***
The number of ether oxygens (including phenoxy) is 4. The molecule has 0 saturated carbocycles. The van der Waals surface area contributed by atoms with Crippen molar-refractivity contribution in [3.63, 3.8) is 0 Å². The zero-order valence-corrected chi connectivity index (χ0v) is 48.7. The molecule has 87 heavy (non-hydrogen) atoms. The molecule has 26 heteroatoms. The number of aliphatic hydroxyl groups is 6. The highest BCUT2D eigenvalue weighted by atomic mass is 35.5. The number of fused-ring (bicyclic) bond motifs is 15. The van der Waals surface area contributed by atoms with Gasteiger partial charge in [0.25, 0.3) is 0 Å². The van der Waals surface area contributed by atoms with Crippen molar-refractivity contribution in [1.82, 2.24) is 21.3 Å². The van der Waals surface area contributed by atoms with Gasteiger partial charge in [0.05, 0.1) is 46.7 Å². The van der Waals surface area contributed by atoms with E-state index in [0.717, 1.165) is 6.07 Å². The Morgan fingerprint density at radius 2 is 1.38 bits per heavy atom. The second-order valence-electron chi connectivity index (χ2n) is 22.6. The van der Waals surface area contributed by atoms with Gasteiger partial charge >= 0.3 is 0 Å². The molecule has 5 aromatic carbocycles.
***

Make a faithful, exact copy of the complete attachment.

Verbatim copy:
The number of ether oxygens (including phenoxy) is 4. The molecule has 0 saturated carbocycles. The van der Waals surface area contributed by atoms with Crippen molar-refractivity contribution in [3.63, 3.8) is 0 Å². The zero-order valence-corrected chi connectivity index (χ0v) is 48.7. The molecule has 87 heavy (non-hydrogen) atoms. The molecule has 26 heteroatoms. The number of aliphatic hydroxyl groups is 6. The highest BCUT2D eigenvalue weighted by atomic mass is 35.5. The number of fused-ring (bicyclic) bond motifs is 15. The van der Waals surface area contributed by atoms with Gasteiger partial charge in [0.25, 0.3) is 0 Å². The van der Waals surface area contributed by atoms with Crippen molar-refractivity contribution in [1.82, 2.24) is 21.3 Å². The van der Waals surface area contributed by atoms with Gasteiger partial charge in [0.05, 0.1) is 46.7 Å². The van der Waals surface area contributed by atoms with E-state index in [0.717, 1.165) is 6.07 Å². The Morgan fingerprint density at radius 2 is 1.38 bits per heavy atom. The second-order valence-electron chi connectivity index (χ2n) is 22.6. The van der Waals surface area contributed by atoms with Gasteiger partial charge >= 0.3 is 0 Å². The molecule has 5 aromatic carbocycles.